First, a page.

What is hail and why does it happen?
Have you ever found yourself wondering, “What is hail and why does it happen?” While we are no weather experts, we do know a thing or two about these hailstones and how they interact with your home.
If you’re a homeowner, you probably cringe at the thought of any calamity that could cause an insurance claim or displace you from your home. Hailstones can damage or destroy gutters, cars, patio furniture, house siding, crops, and roofs. The damage caused by hail depends on a number of factors including the size of the hailstones, speed and direction that it is falling, as well as the density/weight of the hailstone that falls to earth. The largest hailstone in the United States fell in Vivian, South Dakota in June of 2010 weighing in at 1 pound and 15 ounces with a diameter of 8 inches and a circumference of 18.62 inches! Imagine what that would do to the roof of your house, you’d likely have a gaping hole in your roof!
What is hail and what causes it?
Hail forms when supercooled water droplets are carried upward into thunderstorm clouds by updrafts. These once raindrops are then forced into the extremely cold areas of the thunderstorm and freeze. This cycle repeats itself causing the hailstones to then grow by colliding with liquid water drops that freeze onto the hailstone’s surface. Hail commonly happens in mid-latitudes throughout the summer when surface temperatures are warm enough to promote the instability associated with strong thunderstorms and the upper atmosphere is cool enough to support the formation of ice.
The hail falls to the ground when the thunderstorm’s updraft can no longer support the weight of the hailstone. Smaller hailstones can be blown away from the pathway of the updraft by horizontal winds. If the updraft weakens it will also cause the hail to fall to the ground. Many people falsely believe that only the top of things could get damaged by hail, but this is incorrect. Wind-driven hail can break windows, ding up the sides of your car, and tear up siding on houses if it falls at an angle.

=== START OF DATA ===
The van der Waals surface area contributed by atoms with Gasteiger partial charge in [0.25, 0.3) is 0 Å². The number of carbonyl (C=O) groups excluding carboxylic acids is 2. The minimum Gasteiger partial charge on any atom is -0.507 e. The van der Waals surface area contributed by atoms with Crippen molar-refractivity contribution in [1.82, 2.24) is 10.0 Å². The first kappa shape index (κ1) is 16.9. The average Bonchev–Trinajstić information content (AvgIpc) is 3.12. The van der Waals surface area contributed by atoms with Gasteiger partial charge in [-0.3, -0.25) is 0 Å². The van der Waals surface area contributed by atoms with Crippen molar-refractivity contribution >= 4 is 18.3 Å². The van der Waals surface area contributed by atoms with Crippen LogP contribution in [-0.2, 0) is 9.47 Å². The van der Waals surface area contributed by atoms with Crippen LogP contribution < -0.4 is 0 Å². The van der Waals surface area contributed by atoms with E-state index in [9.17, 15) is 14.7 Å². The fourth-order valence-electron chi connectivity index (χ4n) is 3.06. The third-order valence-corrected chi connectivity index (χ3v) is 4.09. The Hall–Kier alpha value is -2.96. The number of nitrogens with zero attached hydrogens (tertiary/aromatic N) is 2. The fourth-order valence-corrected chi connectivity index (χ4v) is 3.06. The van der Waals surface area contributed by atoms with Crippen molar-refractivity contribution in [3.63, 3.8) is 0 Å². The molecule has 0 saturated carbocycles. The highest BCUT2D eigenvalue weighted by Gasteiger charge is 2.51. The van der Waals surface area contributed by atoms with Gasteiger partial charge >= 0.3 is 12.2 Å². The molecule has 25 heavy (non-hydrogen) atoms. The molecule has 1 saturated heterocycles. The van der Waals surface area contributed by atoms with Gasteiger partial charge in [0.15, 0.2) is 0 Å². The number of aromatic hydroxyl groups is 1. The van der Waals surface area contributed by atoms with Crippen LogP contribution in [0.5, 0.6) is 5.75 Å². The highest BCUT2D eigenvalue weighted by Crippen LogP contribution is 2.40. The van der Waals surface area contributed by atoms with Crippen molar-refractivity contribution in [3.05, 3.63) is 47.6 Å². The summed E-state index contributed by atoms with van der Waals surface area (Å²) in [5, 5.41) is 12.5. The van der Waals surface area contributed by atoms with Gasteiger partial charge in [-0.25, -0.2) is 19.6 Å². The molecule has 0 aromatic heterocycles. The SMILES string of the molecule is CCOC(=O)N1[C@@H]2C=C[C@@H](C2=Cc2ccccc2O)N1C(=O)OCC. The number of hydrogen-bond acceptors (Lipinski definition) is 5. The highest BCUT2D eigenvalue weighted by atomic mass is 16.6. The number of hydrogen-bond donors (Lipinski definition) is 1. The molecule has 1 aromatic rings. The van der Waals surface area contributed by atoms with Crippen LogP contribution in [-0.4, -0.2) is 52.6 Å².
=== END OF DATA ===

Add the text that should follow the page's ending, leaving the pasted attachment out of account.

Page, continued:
How big does hail get and how do you size it?
Depending on how many times the hailstones are recirculated through the thunderstorm and if it attaches itself to other hailstones will determine the size of hail that falls on your property. The typical sizing of hail is done by comparing it to common circular shaped items. Of course, hail is rarely a perfect sphere especially when two or more hailstones stick together to form a bigger hailstone. Below are some of the typical size comparisons used.
- Pea = 1/4 inch diameter
- Penny = 3/4 inch diameter
- Nickel = 7/8 inch
- Quarter = 1 inch — hail quarter size or larger is considered severe
- Ping-Pong Ball = 1 1/2 inch
- Golf Ball = 1 3/4 inches
- Tennis Ball = 2 1/2 inches
- Baseball = 2 3/4 inches
- Softball = 4 inches
- Grapefruit = 4 1/2 inches
How fast does hail fall?
It is very difficult to say exactly how fast hail falls because of all the factors you have to take into consideration. Some of those factors include: the size of the hailstone, the air pressure around the thundercloud, local wind conditions, and any melting the hailstone may be doing on its decent. As one would expect, due to gravity, the larger and heavier hailstones often fall faster than the small pea-sized hailstones. Decent speeds ranges from 9 to 25 miles per hour (mph) for the small hailstones that are less than 1inch in diameter to over 100 mph for hailstones that exceed 4 inches in diameter.
What areas have the most hail?
Hail can happen anywhere, though in the United States of America it occurs the most in Nebraska, Colorado, and Wyoming. “Hail alley” – is the common name for the area where these three states meet and averages seven to nine hail days per year. We recommend paying attention to your local weather for when to expect hail to hit your area or other weather events that can cause damage to your home or property. Other parts of the world that have damaging hailstorms include China, Russia, India and northern Italy.